Making college or technical degree programs more accessible, and ensuring students graduate, could pump an additional $7 billion into Arizona's economy each year, according to the non-profit group College Success Arizona.
"Arizona has a great opportunity in the next few years," said CEO Rich Nickel. "Forbes says it’s going to be one of the best places for job growth. We’re set up to explode, but only if we can get the people here that can fill those jobs."
The study outlines a number of priority areas.
First, Nickel said, the state needs to improve the K-12 pipeline.
"Today we only have 70 percent of those who start high school finish. That’s well below the national average. And to be a high performer we need to be closer to 90 percent," he said.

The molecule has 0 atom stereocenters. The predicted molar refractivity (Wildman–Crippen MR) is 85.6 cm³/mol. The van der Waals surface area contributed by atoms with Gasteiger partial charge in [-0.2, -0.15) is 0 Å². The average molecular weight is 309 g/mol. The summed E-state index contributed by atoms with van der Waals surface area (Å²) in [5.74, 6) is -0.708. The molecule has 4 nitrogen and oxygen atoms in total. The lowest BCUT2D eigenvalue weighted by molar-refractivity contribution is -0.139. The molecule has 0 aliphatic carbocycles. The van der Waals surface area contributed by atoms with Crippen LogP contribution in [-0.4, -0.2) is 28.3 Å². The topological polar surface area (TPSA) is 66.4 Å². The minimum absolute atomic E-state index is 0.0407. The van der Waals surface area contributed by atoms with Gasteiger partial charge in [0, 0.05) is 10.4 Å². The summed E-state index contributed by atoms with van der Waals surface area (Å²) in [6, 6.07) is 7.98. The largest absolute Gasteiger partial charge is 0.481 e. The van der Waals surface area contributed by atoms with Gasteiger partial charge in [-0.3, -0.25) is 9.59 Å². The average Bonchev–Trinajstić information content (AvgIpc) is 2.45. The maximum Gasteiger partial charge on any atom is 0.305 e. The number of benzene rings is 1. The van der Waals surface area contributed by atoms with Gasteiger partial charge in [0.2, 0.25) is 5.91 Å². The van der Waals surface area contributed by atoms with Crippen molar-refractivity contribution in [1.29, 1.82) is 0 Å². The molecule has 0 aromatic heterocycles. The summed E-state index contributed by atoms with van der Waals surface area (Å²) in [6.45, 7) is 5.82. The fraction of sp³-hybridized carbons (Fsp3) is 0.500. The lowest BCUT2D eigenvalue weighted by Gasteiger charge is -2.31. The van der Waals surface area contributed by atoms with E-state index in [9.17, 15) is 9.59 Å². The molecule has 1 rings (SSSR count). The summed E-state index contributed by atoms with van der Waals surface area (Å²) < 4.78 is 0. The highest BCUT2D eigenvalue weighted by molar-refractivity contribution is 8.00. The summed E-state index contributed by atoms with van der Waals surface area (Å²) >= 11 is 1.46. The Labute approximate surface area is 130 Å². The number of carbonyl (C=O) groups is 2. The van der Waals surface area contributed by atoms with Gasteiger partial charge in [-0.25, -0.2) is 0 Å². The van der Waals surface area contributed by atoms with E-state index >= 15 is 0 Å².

Arizona is one of the only states in the nation without a financial aid program geared to let low-income or first-generation students have better access to college. Creating one would help make education more accessible, said Nickel.
The report stresses the need to close achievement gaps between racial and ethnic groups in Arizona.
Latinos will soon constitute the majority of working age adults in Arizona, but complete postsecondary degrees at lower rates than the state’s white students.
"The state will never reach its goals if it doesn’t raise the attainment rates of its fastest growing population," Nickel said.